2. Quality pet care available (vets & kennels)?
Employment & Volunteer Opportunities:
1. What types of jobs do most expatriate spouses/partners have? Locally based or telecommuting? Full-time or part-time? Can you comment on local salary scales?
2. What is the typical dress code at work and in public places? Is formal dress ever required?
Estonians dress well.
Health & Safety:
1. Are there personal security concerns to be aware of at this post? Please describe.
2. Are there any particular health concerns? What is the quality of available medical care? What medical conditions typically require medical evacuation?
Medical care, in my experience, has been excellent.
3. What is the air quality like at post (good/moderate/bad)? Are there seasonal air quality issues? Does the air quality have an impact on health?
4. What is the overall climate: is it extremely hot or cold, wet or dry, at any time of year, for example?
Summers are cool. Spring and fall are beautiful. The winter is cold and dark.
Schools & Children:
1. What is the availability of international schools? What has been your general experience with them, if any?
There is only one international school in Tallinn, the International School of Estonia (ISE). Previous posts were correct in that the facilities are a bit old, but they are constantly improving. I am not sure what the previous posters' problems were, but my son has been in the elementary school for 3 years. He will have the second-grade teacher next year, and I'm looking forward to it. The elementary school in general has a great program and a very caring staff. The program is rigorous and challenging to the students. I have talked to other Americans that have returned to the U.S. after being at ISE, and their children are thriving (and missing ISE). I've heard horror stories about English College - first graders in rows doing nothing but worksheets, everyone speaking Estonian, and no playground! ISE is the only option in my opinion.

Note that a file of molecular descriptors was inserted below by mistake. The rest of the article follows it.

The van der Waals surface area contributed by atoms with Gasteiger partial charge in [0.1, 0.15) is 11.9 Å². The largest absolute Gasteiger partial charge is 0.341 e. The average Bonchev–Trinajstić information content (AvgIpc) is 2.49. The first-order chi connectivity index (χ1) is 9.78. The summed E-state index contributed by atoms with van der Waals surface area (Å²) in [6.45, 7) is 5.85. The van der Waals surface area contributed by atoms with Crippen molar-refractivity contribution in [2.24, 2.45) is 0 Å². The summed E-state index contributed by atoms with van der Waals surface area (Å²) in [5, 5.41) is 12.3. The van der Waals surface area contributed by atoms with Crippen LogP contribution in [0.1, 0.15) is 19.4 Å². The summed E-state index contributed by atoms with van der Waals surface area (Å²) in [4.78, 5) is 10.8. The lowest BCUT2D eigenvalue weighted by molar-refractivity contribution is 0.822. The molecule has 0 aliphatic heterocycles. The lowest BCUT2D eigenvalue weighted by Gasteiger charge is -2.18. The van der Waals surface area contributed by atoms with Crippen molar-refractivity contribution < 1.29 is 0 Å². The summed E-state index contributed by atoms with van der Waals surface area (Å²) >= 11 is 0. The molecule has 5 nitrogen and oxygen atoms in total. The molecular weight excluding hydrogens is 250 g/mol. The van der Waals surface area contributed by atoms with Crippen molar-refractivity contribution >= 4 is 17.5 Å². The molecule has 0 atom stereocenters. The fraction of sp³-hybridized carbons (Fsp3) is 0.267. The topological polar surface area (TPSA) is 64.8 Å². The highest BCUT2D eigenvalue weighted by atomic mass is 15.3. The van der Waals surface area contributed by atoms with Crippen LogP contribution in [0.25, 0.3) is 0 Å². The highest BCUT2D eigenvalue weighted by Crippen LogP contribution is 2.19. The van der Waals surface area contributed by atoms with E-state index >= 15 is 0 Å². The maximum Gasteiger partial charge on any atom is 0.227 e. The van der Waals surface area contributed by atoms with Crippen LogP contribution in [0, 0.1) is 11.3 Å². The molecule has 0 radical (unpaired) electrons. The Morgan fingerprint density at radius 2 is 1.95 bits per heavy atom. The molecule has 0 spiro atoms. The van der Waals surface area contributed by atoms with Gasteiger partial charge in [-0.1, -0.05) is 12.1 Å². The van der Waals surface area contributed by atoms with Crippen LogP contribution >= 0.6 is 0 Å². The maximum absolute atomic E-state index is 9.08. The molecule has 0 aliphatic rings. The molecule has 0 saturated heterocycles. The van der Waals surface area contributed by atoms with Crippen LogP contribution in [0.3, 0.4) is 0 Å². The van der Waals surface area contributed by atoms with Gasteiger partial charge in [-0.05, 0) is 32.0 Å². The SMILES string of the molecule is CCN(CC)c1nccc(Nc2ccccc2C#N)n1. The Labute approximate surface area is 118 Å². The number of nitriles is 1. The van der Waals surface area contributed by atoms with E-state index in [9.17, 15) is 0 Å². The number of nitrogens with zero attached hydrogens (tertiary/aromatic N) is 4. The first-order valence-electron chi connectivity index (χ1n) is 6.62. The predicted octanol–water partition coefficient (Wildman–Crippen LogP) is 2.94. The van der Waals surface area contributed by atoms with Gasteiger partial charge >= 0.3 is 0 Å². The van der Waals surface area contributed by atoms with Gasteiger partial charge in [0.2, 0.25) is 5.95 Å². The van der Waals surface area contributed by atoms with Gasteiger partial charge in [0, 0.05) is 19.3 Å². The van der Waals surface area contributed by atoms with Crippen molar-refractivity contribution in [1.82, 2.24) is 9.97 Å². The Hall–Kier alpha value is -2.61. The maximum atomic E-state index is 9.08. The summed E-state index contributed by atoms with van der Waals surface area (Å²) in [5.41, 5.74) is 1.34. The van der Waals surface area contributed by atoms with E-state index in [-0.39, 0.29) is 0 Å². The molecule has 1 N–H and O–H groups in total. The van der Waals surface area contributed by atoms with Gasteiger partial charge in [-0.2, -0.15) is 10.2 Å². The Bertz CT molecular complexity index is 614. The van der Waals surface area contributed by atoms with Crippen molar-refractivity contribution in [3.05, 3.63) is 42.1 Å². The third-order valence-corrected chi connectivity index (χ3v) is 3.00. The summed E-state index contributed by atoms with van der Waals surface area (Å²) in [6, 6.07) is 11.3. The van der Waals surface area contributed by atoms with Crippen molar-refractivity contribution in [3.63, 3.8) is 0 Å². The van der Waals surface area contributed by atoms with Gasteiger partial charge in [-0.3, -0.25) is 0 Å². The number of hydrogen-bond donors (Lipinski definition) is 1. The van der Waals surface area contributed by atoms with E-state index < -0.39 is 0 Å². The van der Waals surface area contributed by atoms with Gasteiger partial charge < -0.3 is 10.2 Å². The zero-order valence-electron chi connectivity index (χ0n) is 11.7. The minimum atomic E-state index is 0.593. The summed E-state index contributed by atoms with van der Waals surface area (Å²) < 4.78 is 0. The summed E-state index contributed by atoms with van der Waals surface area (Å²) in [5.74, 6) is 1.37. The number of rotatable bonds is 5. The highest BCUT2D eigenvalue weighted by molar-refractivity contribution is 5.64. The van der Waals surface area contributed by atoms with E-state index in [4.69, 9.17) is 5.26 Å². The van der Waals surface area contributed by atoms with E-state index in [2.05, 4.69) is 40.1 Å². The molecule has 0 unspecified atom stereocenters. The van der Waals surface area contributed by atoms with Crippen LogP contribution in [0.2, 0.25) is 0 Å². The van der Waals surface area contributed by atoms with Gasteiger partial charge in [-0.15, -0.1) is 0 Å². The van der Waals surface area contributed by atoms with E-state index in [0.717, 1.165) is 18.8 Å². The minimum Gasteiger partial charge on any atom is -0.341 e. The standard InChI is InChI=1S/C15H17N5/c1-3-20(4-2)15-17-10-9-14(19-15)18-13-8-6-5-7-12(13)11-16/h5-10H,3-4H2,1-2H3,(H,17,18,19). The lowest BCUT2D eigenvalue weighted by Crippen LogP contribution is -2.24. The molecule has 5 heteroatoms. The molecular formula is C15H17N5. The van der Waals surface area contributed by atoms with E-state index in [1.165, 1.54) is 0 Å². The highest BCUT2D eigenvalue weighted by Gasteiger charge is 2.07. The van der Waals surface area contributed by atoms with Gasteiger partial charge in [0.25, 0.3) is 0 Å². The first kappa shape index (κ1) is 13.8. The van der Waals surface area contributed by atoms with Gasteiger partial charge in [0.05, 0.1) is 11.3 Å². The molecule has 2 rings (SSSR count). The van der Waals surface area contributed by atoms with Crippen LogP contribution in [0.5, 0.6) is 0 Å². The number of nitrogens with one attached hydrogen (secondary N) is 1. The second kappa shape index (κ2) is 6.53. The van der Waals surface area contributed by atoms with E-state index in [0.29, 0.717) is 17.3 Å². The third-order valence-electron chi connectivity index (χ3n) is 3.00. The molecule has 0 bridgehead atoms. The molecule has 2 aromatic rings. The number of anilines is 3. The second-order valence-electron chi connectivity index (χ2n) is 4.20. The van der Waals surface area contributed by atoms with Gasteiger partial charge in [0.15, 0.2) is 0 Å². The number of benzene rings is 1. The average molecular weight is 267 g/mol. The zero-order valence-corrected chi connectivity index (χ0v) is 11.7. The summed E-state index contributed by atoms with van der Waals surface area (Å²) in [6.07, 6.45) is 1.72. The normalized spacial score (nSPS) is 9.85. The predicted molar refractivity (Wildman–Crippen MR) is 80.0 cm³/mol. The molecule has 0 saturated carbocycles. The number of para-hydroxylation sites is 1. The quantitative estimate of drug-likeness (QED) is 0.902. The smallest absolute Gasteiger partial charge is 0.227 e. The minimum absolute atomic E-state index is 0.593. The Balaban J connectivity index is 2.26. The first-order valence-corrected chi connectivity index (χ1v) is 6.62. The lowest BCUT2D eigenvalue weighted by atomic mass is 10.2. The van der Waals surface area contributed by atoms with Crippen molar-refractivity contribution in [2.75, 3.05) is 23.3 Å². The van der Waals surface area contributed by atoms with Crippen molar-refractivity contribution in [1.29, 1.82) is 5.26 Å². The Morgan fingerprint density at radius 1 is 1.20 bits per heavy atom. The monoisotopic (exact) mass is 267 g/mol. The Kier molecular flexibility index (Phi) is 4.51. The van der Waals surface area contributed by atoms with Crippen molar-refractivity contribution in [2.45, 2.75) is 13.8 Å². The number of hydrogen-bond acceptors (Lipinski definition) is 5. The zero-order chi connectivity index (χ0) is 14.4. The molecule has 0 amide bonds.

2. What accommodations do schools make for special-needs kids?
ISE has a special needs program. The school is small and each child gets what they need.
3. Are preschools available? Day care? Are these expensive? What has been your experience with them, if any? Do the schools provide before- and/or after-school care?
Preschools are widely available. ISE has a good preschool program (my son went through it). It is more academic than most.
4. Are local sports classes and/or activities available for kids?
Lots available, but mainly in Russian and/or Estonian. I have known lots of Englis- speakers that do it, though. Someone always speaks English.
1. What is the relative size of the expatriate community? How would you describe overall morale among expatriates?
2. Morale among expats:
Very good. Americans from the embassy are very insular.
3. What are some typical ways to socialize, either with local people or with other expatriates? Are there groups or clubs that you can recommend?
Lots of possibilities.
4. Is this a good city for single people? For couples? For families? Why or why not?
It is a good city for all of them.
5. Is this a good city for LGBT expatriates? Why or why not?
It's not bad from what I hear. The gay community is active.
6. Are there problems with ethnic, race/racial minorities or religious prejudices? Gender equality?
Some problems with Estonian-Russian relations, but that is all I have ever seen.
7. What have been the highlights of your time in this country? Best trips or experiences?
Visiting the islands and exploring the natural wonders (there are many).
8. What are some interesting/fun things to do in the area? Can you recommend any “hidden gems"?
9. Is this a "shopping post"? Are there interesting handicrafts, artwork, antiques, or other items that people typically buy there?
Linens, woodwork, ironwork, and sweaters. Art is good here too.
10. What are the particular advantages of living in this city?
Estonia is quite culturally unique. Weather is not bad, but the winter is a reason NOT to live in Estonia.
11. Can you save money?
This depends on your fiscal behavior.
Words of Wisdom:
1. Knowing what you know now, would you still move to this city?